EDITORIAL: The best consultant is common sense

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Our first reaction after seeing the report entitled “Post Election Report, Why we failed & the way forward”, which was purportedly presented to the United Progressive Party in the wake of their 2014 election performance, was to analyse the author’s comments in detail.  However,  after reading the dated report and considering the contents, in the shadow of the 2018 general election, it was apparent that it would be fruitless exercise as the UPP seemingly ignored what is said to be its very own report.
We must admit, we were, and still are a bit skeptical of the report since it does not bear the name of the author/consultant.  For a document like this to be taken seriously, the intended audience needs to place their faith in the competence of the author.  Without that reference, what weight does the document carry?   In any case, it is an interesting read and if we were to guess, it was more done as an internal, reflective exercise than commissioned through the services of an outside consultant, based on the liberal use of “we” and “our”.
While there is little that turns on the existence of this report, we are perplexed as to why so much in the report was ignored as there were obvious elements of the UPP’s 2014 election defeat repeated in the most recent election.. 
Chief among them relates to the main campaign message of “hope” that anchored the UPP campaign.  The author makes it clear that “Our argument should’ve been that the UPP was the lesser of two evils – not that we were a hope that was needed ‘now, more than ever’.”  Not that we particularly agree that any party should cast itself as “evil” in any way but we understand the point.  The UPP had exhausted the goodwill of the people and could not hang its hat on the promise of ‘hope’.  Better to try and convince the people that they remained the better alternative rather than to continue promising what they already failed to deliver.
Apparently, the UPP was hip to the negativity of casting itself as the lesser evil but failed to see the point of the argument.  Fast forward to 2018, and the party dove head first into a weak campaign message that used an already undelivered promise of ‘hope’ as its foundation.  We suspect that if the UPP were to solicit this report from the same advisor, he or she would need only look into the archives, change the date and hit print.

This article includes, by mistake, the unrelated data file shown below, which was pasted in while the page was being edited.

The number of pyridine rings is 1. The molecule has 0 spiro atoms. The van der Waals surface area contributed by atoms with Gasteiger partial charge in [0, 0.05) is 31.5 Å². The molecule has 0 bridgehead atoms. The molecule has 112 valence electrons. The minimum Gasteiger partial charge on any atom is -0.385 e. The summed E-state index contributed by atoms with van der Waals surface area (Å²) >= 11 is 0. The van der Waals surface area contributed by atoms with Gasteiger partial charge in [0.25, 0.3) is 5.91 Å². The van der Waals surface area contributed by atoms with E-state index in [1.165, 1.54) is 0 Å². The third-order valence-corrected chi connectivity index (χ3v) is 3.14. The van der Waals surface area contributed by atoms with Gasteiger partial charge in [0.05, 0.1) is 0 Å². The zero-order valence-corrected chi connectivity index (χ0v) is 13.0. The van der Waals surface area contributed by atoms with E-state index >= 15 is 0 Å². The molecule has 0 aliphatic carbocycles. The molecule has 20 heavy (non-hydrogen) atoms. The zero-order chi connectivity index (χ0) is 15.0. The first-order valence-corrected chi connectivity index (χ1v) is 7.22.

Then, there is the section entitled “Infighting Was Rampant” in which the author makes the point that “Disunity kills. And in this election the United in the United Progressive Party was in name only.”  Well, if infighting was considered an issue in 2014, then we would love to hear the author’s take on the period since then.  A period of time that saw some of the most ferocious infighting ever witnessed in the UPP.  So vicious that it eventually saw the ouster of Joanne Massiah and the birth of the newest party on the block, the Democratic National Alliance (DNA).  Many UPP supporters point to the bruising leadership battle between Lovell and Massiah as the biggest blunder in the time between the elections. 
One of the more interesting things in the report was the author’s prediction for the next election, which was eventually held early in 2018.  The author stated, “Let me be clear: we will not win the 2019 election if we re-run the UPP of today. We have to make a credible case that we’re the young and fresh party of real change.”  Adding, “In order to maximise our chances in the next general election, we need to select our candidates early to give them the time to get to know their communities and give them the opportunity to represent their constituents as the UPP custodian ‘for that constituency …  “.  Admittedly, the UPP did change their slate of candidates to a large extent but it did not meet the criteria of selecting them early and giving them the chance to get to their communities. 
The document also shows just how much our elections have changed.  The focus is no longer on the issues but rather the personalities and the pre-packaged messages.  The author
actually goes on to praise the Antigua Barbuda Labour Party (ABLP) for a stronger campaign and for a more effective presentation of their message; even the negative message delivered by Gaston Browne which was described as, “His negative message was clear – the “incompetent Baldwin Spencer regime has brought us to economic disaster” that he repeated ad nauseum at every opportunity.”
It is unfortunate that our politics has followed the rest of the world and moved away from positive debate of the issues that affect our nation and towards catchy slogans and negative marketing but it is what it is.  All the parties do it and we see no signs that things will change.  Sitting in our seat as political observers, it would appear that much of what goes
on in our political domain really comes down to common sense, which unfortunately is not so common any more.
The results of 2014 and 2018 require no great analysis to figure out what happened.  Apply a little bit of common sense and you will see that the people want the best representation available in the two-party system that operates in our bit of paradise.  If you are in power and you are unable to convince the people that you have done a good enough job to continue, then you will soon find yourself in opposition.  It is that simple.  No need for highly paid consultants, just use a bit of common sense.  Of course, if any of the parties would like to pay us handsomely to regurgitate the obvious, we will gladly oblige.  We will now see if the UPP takes its own advice as it prepares for the next election.
We invite you to visit www.antiguaobserver.com and give us your feedback on our opinions.

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